reasons, 1) there are English speaking communities in every hemisphere because
of the British, 2) the US dollar is the base currency of the world with all
other currencies pinned to its value, and 3) the United States is the largest
economy in the world and uses English in all its deals. But English was unmistakably the language of
a people before it became the language of trades people which takes us to the
second potential role of the language of “Common”, that it is the language of a
particularly powerful/wealthy/communal country, and everybody uses it because
they are kind of stuck with it.
So here is
an example of a country founded on the idea of making “Common” something that
used to be hectic. Feel free to change
the names of anything to fit into your own campaign world, I typically use my
own pantheon of gods and decided to use the Greyhawk gods for this example.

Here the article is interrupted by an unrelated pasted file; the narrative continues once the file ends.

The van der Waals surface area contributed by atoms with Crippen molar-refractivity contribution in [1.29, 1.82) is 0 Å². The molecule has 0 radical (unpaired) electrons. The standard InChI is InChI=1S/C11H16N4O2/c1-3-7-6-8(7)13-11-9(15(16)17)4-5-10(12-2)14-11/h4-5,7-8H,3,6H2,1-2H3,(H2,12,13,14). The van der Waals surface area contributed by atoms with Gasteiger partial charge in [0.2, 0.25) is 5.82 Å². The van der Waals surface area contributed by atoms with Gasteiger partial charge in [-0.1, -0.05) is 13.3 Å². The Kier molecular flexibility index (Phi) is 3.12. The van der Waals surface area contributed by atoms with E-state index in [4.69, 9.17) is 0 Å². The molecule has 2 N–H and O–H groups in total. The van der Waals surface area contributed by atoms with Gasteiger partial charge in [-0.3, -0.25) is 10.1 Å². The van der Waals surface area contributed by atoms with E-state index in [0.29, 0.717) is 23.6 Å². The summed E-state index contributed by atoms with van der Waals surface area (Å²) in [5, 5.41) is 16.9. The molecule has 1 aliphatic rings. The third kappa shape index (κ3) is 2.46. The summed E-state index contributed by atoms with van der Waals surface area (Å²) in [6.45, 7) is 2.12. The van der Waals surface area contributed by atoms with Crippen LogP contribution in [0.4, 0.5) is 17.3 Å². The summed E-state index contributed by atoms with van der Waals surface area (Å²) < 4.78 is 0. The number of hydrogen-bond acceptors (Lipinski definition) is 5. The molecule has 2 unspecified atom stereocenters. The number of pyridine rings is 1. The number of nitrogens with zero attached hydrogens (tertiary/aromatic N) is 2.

The Kritarchy of Xeer
(And yes, “Kritarchy” is a real type of government, and for
that matter, so is “Xeer”)
Capital: Moot’s Keep
Symbol/Flag: Blue text on a white background (“The Law”)
Highest Office: Chief Justice
Government Structure: Kritarchy (an order of Judges and
Barristers dubbed, The Moot)
Racial Demographics: Halfling, Human, Orc
Religious Demographics: Kord is the most popular god
Motto: “Thru trial and hardship we stand together”
In the past
dozens of tribes were held in a perpetual state of feuding over hunting and
water rights in the Golden Plains. These
tribes would clash, form alliances, schism, and be assumed within each other
generation to generation. Banners
changed color, war paint styles changed pattern, fighting styles, tactics,